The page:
Honey Bees Arrived April 27

A Russian queen and her Italian workers (female), 3 pounds of them, arrived at 341 by horse trailer from Georgia to South Ohio, then by passenger van with Gary and Nancy to Perrysburg. Thoughtfully Nancy had thought to bring a length of veil as it was needed after the first few got out while being driven to their new homes.

Roger and Gary did the work – I was allowed to be the ‘gofer’. First the bees are poured and shaken into their new home. It has coats of linseed oil outside to keep it as natural as possible.

Then the frames with sheets of wax foundation (for ‘brood’ and honey) are carefully eased in

The Queen is new to these workers and must be slowly introduced to the Italians so she lives in a small inner cage with a few of her own (Russian) attendants.

The cage is put in the middle of the workers for them to accept their new ruler and to allow her, and them, to slowly chew away the candy plug in her prison wall.

All the while the city siren warned of severe storms. 43 mph from the South and 44F was the weather later. The books say you should do installations in calm weather!

Next day, in the cool of dawn, there was no activity at all

But inside you could hear the buzz

When the day warmed up you could see how friendly they really are. Nobody stung to date.

Already the ants are trailing to the bee’s sugar water bottle, and this Eastern American Toad has just awoke, very thin after winter hibernation,  and is looking for insects I presume.

Tomorrow I go in to see how the Queen (Empress?) is faring.

Poor Geese

Good News – Sat. April 30

First goslings were sighted, appropriately, on Easter Sunday, so all is not lost. Easter was late this year. Does anyone know why Xmas is located in the Solar calendar year and Easter by the Lunar calendar?

About 5 days old - so fuzzy the camera has trouble focusing on them.


Sat. May 23 – Spring of 2011 was a tough season for the geese on the Maumee.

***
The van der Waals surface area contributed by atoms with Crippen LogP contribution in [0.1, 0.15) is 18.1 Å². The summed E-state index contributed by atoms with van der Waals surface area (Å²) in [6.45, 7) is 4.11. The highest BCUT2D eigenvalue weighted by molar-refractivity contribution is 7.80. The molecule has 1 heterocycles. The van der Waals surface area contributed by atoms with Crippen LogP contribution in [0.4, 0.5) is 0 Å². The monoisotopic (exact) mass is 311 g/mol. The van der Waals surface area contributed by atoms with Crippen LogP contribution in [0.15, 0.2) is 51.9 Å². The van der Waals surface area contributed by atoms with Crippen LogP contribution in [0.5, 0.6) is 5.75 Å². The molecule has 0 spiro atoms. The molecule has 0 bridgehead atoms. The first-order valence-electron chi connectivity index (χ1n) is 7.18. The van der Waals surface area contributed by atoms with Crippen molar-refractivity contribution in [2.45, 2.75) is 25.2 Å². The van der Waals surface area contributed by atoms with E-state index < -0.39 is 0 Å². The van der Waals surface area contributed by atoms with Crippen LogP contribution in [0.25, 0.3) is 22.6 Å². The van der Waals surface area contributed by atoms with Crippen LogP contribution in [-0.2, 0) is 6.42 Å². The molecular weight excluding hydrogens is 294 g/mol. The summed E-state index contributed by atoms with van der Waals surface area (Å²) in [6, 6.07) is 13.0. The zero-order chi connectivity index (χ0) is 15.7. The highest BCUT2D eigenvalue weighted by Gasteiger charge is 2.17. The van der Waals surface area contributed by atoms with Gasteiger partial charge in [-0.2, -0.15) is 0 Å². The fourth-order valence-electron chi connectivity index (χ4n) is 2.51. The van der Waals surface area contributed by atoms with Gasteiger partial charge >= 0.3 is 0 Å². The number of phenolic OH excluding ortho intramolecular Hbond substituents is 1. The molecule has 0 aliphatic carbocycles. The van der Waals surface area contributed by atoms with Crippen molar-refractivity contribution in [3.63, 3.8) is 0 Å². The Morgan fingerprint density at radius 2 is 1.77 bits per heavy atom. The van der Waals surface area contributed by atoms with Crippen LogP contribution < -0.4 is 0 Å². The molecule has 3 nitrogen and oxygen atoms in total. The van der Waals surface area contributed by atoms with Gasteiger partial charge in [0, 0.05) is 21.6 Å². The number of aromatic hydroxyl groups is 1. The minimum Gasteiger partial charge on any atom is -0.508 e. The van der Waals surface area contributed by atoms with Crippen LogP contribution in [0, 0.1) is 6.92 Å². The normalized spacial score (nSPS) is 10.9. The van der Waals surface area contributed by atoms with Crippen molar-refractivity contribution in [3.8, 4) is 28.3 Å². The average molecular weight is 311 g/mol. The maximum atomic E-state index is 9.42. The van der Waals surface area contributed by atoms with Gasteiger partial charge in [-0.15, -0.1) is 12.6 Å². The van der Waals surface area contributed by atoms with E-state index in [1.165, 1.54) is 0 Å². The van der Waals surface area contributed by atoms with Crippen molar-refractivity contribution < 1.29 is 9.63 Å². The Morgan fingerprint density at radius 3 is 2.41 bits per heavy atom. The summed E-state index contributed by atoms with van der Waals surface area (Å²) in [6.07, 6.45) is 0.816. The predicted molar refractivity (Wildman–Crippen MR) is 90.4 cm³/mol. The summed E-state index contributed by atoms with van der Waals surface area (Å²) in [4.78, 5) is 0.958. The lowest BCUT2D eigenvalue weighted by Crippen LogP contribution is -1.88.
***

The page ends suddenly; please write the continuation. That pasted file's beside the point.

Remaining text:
The troubles started in Feb when strange goose behaviour was seen.  The ice saved some carcasses for official analysis, otherwise they would have been washed away – we still await results.

Toledo Blade. Page 1

Toledo Blade, Page 2

Then, in April came winds and floods

Almost half the Small Island gets flooded by a strong East Wind

Flood receded with west wind revealing moved eggs and confused geese

Eggs washed out of nests by high water 4/15

The heavy eggs weigh 200 gm (nearly half a pound) each and were very fresh. A hungry squirrel came and sniffed but did not know what to do with it. I counted 43 lost eggs in all.

Maple Leaf Mussel (?) Six years old by the rings? It was lying on the mud, open and cleaned when the West wind emptied the river.

Half a dozen nests on the heights survived the flood. They're fiercely guarded

The lower lawn is cut and now, still hungry, and so heavy with new eggs, she sits on the middle lawn and eats non-stop. Her mate stands guard nearby.

The next task is to clean up the myriad lost lures from the many Walleye fisherfolk now standing in the river upstream from 341.

Lost lures float downstream and hang up on branches - a hazzard to all.

Riverside X-Country Ski Trail – Optional short and steep bits


The trail can be started here at the East end of Riverside Park, West Front Street, Perrysburg, with a nice climb that a well waxed ski can handle easily.

Follow that with a smooth glide down to “Water Street”

and then go West.

The optional “Belazi Bayou Drop-In”

Cross the road to the treatment plant and you come to where the deer showed me this path: “The Channel Chute”. The drop-off was too steep for the one snowshoe explorer who followed but you can branch left for an easier fun descent through the trees, alongside the remains of the very old channel for the long gone water mill at Louisianna.

Carry on North, then West on the ice, if safe, under the Maumee Bridge, around Fort Meigs either CW or CCW, and back home for hot apple cider, ginger and possibly Tulamore Dew Irish whiskey.

Map to follow later.